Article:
Friday, January 18, 2013

Let’s misbehave…

Shall we?


I watched Oprah’s interview with Lance Armstrong last night.  Well, I watched it until Scandal came on and then dissed his ass for my current television addiction.  I have no shame and I prefer fictional drama to real world bullshit.

Anyhoo…

Lance Armstrong confessed to doping…and lying…and bullying folk who tried to come clean about all that shit.

But I’m not all that interested in Lance Armstrong’s admission.

I’m far more interested in the reaction of regular folk.

As a sports fan, I’m disturbed by the use of banned substances.  Armstrong explained that he didn’t think he was cheating because he didn’t feel that he was gaining an unfair advantage on his opponents since (in his opinion) they all used banned substances too.  But what Armstrong conveniently overlooks it that the sport of cycling existed before him…and his “wins” are measured against those of athletes who sure as shit didn’t cheat.

That truth is felt most strongly in the sport of baseball.  Doped up assholes have “broken” records set before performance enhancing drugs where even a rumor.  And baseball is a sport of statistic and records.  I find it particularly weak that baseball players celebrated breaking a record set by athletes who didn’t have personal trainers or medically enhanced diets…people who accomplished amazing things on the field with guts, skill, and determination.  It says a lot about a person…it really does…if they can knowingly hit a mark through enhancement that [insert baseball legend here] set despite the lack of modern technology.

As I said, I’m far more interested in the reaction of regular folk. 

I’ve heard far too many people say that this shit isn’t a big deal. 

And then those dismissive people follow that up with the same excuse Armstrong gives…that everyone does it.

Lance Armstrong and all the other doped up cyclist took the sport of cycling and turned it into WWF on a bike.

Baseball has also changed from a fascinating sport of strategery and fielding prowess into a never-ending and somewhat predictable muscle-bound homerun derby.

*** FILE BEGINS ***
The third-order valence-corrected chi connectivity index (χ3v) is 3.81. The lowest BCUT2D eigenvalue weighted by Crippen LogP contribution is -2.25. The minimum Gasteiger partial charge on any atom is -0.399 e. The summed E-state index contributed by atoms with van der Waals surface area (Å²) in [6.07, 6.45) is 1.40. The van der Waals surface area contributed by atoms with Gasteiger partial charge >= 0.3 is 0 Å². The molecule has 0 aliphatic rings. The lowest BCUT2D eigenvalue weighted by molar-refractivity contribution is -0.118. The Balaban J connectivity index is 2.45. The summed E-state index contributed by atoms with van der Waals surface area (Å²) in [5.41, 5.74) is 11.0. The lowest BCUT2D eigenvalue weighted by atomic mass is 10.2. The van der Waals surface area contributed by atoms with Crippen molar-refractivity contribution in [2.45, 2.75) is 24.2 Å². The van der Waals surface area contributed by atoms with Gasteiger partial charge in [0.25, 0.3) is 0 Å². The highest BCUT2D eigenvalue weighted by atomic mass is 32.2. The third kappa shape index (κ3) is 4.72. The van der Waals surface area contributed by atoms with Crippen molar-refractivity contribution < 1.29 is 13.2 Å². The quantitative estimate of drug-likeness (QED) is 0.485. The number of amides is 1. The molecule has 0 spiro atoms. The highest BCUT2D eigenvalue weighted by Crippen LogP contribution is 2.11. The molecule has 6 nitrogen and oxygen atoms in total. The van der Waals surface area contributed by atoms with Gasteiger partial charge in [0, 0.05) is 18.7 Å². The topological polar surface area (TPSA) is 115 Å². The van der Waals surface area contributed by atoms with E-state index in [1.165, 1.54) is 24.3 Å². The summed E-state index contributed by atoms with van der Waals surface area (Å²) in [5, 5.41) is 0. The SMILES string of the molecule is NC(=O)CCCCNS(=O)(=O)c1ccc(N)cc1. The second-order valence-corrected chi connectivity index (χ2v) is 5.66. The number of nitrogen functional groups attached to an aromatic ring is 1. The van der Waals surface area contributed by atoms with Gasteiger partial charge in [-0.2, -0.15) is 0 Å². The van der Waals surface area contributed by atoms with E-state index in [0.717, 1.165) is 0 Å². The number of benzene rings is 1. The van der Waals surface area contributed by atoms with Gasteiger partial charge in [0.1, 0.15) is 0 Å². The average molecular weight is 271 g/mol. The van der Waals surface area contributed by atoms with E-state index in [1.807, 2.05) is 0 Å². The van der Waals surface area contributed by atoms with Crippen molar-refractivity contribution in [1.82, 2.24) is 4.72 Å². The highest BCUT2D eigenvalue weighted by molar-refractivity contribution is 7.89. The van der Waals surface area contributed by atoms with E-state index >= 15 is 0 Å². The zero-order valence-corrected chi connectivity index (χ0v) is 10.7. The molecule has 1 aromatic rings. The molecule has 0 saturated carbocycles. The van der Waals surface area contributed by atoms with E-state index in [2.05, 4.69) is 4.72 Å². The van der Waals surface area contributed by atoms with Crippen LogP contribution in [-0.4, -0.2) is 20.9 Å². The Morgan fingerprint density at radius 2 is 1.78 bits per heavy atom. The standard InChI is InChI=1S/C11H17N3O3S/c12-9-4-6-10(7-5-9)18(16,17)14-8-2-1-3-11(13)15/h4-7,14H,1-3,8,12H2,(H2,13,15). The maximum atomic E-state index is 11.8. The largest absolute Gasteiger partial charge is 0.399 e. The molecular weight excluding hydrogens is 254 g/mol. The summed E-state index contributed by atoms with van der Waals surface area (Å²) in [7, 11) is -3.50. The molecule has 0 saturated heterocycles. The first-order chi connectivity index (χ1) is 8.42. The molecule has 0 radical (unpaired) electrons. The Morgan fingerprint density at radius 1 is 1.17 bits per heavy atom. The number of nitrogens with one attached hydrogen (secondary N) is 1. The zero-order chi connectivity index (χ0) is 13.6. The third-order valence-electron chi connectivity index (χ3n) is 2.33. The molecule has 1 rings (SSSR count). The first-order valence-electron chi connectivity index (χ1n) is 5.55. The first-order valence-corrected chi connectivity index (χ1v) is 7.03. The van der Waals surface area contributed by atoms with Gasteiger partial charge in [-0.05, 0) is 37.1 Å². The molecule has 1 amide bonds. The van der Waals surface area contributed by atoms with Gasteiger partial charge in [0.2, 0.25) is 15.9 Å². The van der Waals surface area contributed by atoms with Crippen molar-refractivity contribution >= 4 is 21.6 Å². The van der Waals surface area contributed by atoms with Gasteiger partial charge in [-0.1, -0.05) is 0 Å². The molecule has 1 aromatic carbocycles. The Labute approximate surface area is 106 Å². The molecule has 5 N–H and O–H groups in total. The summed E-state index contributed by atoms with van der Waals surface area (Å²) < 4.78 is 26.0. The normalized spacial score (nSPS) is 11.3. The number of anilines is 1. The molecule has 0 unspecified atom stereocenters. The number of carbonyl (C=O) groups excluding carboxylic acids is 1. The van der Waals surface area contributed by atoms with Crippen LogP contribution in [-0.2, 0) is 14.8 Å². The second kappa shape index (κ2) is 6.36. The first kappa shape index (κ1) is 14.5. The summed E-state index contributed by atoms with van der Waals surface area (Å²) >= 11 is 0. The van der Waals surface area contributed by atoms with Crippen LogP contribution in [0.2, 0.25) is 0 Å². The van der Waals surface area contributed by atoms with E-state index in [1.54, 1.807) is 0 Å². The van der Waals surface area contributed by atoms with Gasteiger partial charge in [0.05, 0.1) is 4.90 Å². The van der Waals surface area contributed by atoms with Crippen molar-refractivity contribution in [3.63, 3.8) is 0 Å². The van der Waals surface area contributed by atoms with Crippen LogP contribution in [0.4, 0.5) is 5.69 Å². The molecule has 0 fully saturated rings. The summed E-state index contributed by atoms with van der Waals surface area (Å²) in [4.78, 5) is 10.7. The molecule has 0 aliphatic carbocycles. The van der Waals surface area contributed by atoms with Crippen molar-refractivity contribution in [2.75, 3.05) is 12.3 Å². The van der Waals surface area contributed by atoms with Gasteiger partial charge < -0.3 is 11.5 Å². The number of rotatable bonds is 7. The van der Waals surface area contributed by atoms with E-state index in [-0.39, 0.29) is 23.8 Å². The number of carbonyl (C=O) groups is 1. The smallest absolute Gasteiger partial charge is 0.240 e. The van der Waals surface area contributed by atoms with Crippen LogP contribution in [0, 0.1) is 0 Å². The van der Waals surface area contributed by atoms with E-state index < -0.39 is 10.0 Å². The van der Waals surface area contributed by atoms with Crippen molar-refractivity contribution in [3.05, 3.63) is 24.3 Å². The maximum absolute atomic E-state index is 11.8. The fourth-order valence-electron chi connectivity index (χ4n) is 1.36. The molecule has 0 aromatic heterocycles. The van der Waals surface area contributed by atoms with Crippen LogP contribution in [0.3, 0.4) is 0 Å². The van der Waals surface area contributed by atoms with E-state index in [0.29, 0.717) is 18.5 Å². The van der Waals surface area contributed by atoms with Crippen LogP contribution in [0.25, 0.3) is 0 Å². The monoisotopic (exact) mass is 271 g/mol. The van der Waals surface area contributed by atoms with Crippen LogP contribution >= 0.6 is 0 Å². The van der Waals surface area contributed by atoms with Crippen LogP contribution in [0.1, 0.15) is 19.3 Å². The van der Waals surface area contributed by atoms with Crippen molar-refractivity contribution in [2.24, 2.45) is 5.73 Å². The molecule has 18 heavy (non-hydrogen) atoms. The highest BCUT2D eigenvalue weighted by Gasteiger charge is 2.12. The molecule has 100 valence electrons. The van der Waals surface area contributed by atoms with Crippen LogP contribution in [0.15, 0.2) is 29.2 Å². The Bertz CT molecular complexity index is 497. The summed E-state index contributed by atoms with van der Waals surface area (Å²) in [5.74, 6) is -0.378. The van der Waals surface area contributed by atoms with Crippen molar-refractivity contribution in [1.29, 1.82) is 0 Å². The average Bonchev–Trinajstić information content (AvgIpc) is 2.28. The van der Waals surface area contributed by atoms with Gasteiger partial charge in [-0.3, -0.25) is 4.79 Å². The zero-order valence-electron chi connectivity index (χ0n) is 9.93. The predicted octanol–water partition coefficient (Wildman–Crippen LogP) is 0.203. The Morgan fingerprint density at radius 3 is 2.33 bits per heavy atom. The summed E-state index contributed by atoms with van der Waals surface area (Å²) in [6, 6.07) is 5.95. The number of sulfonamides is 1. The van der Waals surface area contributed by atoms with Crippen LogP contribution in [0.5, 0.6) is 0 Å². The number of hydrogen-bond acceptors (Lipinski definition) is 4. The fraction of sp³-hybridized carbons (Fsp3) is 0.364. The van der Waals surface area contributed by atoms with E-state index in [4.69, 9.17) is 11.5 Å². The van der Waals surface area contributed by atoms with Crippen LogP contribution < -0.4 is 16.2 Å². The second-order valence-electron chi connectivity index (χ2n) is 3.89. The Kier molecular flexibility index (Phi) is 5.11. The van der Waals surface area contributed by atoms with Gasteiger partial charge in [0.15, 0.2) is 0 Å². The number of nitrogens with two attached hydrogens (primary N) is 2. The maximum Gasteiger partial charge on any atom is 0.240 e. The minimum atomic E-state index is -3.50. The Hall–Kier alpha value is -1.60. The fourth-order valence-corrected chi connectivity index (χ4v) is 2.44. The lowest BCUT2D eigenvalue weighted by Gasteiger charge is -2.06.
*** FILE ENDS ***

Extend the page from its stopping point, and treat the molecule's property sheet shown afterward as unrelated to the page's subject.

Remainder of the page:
And what was once an opportunity to cheer personal achievement…to witness athletes battle their limitations and insecurities to achieve victory or concede in defeat…has been exposed to be an inside joke.

Fans have been punked and it seems that sits just fine with many of them.

Fuck the rules.

Pre-doped achievements and records be damned.

We’re in the “but every body does it” era now.

Mayhap they’ll start including a list of each athletes favorite performance enhancing drugs on their collectable cards!

Yay.

Blink.

10 comments:

Lori S. said...

Huh. The only reaction I've heard from anyone was the conversation I had with the teachers at my kids' preschool this morning when I dropped them off. The teachers are *appalled*. They kept going on about how he didn't say he was sorry. He admitted this, he admitted that, but was he sorry? Naw.

Myself, I'm not so concerned, because what would an apology do to help at this point? It would just be more empty words.

He didn't have to cheat -- he wouldn't've been able to compete, sure, but nobody forced him to become a cyclist, you know? And he sure as shit didn't have to bully, lie, and sell out his competitors.

Anonymous said...

Ugh, Lance Armstrong! A chemically enhanced jerk with an over-sized ego. He was an a*hole before he took performance enhancing drugs; these drugs seem to enhance a*hole behaviors along with performance.

As far a baseball goes, Aaron and Maris are still the record holders in my book. Eff Bonds, McGuire, Sosa, and all the rest of the steroid CHEATERS!

Case said...

Actually a lot of baseball Greats took PEDs - they just weren't banned back in the day. And there are quite a few open-secret hall of fame cheaters, like pitchers who would use a ring to scuff up the ball to get a better spin - which absolutely was against the rules. So it's not so black and white (except, of course, that Historical White Cheaters were lovable scamps, while just-an-example-at-total-random Barry Bonds is an awful beyond-the-pale cheater. Pun intended.).

Crystal Spraggins said...

It's like Ralph Keyes said in his book "The Post-Truth Era"--"I think it's fair to say that honesty is on the ropes." His point is that dishonesty has become so common, we expect it and can't even get that excited about it anymore.